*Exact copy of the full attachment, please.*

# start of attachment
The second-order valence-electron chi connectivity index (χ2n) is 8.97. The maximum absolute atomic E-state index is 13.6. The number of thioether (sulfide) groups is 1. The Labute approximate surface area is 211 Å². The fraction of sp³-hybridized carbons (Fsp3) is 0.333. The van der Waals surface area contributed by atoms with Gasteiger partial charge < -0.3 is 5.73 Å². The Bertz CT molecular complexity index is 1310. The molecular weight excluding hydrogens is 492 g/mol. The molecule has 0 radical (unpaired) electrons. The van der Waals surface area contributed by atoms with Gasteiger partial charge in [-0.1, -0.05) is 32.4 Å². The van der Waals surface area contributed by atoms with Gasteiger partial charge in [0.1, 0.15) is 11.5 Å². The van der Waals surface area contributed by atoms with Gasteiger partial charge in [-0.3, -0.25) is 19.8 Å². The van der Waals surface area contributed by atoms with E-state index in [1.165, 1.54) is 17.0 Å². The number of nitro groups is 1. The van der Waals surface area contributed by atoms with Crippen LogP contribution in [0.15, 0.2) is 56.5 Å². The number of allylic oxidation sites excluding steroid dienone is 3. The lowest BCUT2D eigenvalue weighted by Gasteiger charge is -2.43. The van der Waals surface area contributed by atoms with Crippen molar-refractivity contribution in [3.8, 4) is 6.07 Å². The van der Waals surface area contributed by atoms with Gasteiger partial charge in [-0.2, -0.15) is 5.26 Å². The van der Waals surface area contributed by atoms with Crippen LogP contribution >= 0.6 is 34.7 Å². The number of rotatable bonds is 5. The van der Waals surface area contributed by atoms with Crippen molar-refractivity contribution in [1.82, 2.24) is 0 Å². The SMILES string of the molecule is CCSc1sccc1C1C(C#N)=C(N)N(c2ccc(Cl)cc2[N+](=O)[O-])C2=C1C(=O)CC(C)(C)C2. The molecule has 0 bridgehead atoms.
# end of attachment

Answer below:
The second-order valence-electron chi connectivity index (χ2n) is 8.97. The maximum absolute atomic E-state index is 13.6. The number of thioether (sulfide) groups is 1. The Labute approximate surface area is 211 Å². The fraction of sp³-hybridized carbons (Fsp3) is 0.333. The van der Waals surface area contributed by atoms with Gasteiger partial charge < -0.3 is 5.73 Å². The Bertz CT molecular complexity index is 1310. The molecular weight excluding hydrogens is 492 g/mol. The molecule has 0 radical (unpaired) electrons. The van der Waals surface area contributed by atoms with Gasteiger partial charge in [-0.1, -0.05) is 32.4 Å². The van der Waals surface area contributed by atoms with Gasteiger partial charge in [0.1, 0.15) is 11.5 Å². The van der Waals surface area contributed by atoms with Gasteiger partial charge in [-0.3, -0.25) is 19.8 Å². The van der Waals surface area contributed by atoms with E-state index in [1.165, 1.54) is 17.0 Å². The number of nitro groups is 1. The van der Waals surface area contributed by atoms with Crippen LogP contribution in [0.15, 0.2) is 56.5 Å². The number of allylic oxidation sites excluding steroid dienone is 3. The lowest BCUT2D eigenvalue weighted by Gasteiger charge is -2.43. The van der Waals surface area contributed by atoms with Crippen molar-refractivity contribution in [3.8, 4) is 6.07 Å². The van der Waals surface area contributed by atoms with Gasteiger partial charge in [-0.2, -0.15) is 5.26 Å². The van der Waals surface area contributed by atoms with Crippen LogP contribution >= 0.6 is 34.7 Å². The number of rotatable bonds is 5. The van der Waals surface area contributed by atoms with Crippen molar-refractivity contribution in [1.82, 2.24) is 0 Å². The SMILES string of the molecule is CCSc1sccc1C1C(C#N)=C(N)N(c2ccc(Cl)cc2[N+](=O)[O-])C2=C1C(=O)CC(C)(C)C2. The molecule has 0 bridgehead atoms.